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God has also been conceived as the source of all moral obligation, and the "greatest conceivable existent".
There are many names for God, and different names are attached to different cultural ideas about God's identity and attributes.
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This article is about the concept of a supreme "God" in the context of monotheism.
Early science, particularly geometry and astrology and astronomy, was connected to the divine for most medieval scholars, and many believed that there was something intrinsically "divine" or "perfect" that could be found in circles.
Although God is usually thought of as an intangible spirit, and thus has no physical or even visual form, many religions use images to "represent" God in icons for art or for worship.
Here are examples of representations of God in different monotheistic religions.
Clockwise from upper left: Christianity, Kaumaram, Shaktism, Vaishnavism The concept of God as described by most theologians includes the attributes of omniscience (infinite knowledge), omnipotence (unlimited power), omnipresence (present everywhere), divine simplicity, and as having an eternal and necessary existence.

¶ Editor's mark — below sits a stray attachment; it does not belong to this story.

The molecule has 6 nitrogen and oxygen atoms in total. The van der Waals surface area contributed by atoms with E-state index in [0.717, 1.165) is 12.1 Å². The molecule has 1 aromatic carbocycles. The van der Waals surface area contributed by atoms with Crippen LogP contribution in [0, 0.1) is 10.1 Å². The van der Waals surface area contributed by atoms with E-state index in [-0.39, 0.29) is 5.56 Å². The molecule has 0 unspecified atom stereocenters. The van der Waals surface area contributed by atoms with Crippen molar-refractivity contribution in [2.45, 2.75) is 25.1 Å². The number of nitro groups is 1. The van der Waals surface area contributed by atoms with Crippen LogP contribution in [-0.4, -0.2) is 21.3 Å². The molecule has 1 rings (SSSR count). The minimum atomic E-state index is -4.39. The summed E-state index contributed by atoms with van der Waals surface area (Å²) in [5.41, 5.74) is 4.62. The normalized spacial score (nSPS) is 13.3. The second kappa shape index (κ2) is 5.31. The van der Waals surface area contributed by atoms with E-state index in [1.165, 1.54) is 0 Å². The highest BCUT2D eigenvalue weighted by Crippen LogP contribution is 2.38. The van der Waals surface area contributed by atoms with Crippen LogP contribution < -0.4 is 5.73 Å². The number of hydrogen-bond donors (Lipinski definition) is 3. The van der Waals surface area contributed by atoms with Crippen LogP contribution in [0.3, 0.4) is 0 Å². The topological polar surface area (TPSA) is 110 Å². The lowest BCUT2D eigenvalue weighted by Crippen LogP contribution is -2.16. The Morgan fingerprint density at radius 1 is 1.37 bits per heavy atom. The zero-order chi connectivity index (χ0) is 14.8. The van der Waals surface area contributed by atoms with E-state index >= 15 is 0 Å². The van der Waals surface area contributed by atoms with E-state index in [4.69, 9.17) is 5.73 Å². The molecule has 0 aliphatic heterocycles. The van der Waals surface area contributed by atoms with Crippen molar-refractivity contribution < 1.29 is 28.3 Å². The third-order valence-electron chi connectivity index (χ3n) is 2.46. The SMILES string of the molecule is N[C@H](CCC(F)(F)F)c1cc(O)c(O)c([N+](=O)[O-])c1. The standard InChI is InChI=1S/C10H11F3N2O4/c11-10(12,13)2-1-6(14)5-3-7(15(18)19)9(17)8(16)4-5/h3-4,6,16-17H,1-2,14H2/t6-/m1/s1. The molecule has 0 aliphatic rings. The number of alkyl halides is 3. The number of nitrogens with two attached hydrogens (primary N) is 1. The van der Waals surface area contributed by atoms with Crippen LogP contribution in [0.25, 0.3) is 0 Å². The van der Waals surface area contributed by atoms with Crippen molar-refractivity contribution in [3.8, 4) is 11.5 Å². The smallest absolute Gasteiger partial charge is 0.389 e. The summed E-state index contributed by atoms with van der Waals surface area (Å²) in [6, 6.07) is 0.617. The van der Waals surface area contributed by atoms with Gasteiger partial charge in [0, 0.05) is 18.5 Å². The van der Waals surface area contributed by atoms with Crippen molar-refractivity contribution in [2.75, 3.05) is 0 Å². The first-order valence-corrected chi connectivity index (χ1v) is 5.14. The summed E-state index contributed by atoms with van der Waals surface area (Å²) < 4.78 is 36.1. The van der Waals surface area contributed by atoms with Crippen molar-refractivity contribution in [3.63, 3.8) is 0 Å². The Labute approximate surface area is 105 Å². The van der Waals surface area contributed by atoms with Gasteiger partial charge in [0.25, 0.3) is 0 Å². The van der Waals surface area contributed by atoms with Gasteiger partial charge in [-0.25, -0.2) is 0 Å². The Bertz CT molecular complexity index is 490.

Many theologians also describe God as being omnibenevolent (perfectly good), and all loving.
God is most often held to be incorporeal (immaterial), Incorporeity and corporeity of God are related to conceptions of transcendence (being outside nature) and immanence (being in nature, in the world) of God, with positions of synthesis such as the "immanent transcendence" of Chinese theology.
God has been conceived as either personal or impersonal.In theism, God is the creator and sustainer of the universe, while in deism, God is the creator, but not the sustainer, of the universe. In atheism, God is not believed to exist, while God is deemed unknown or unknowable within the context of agnosticism.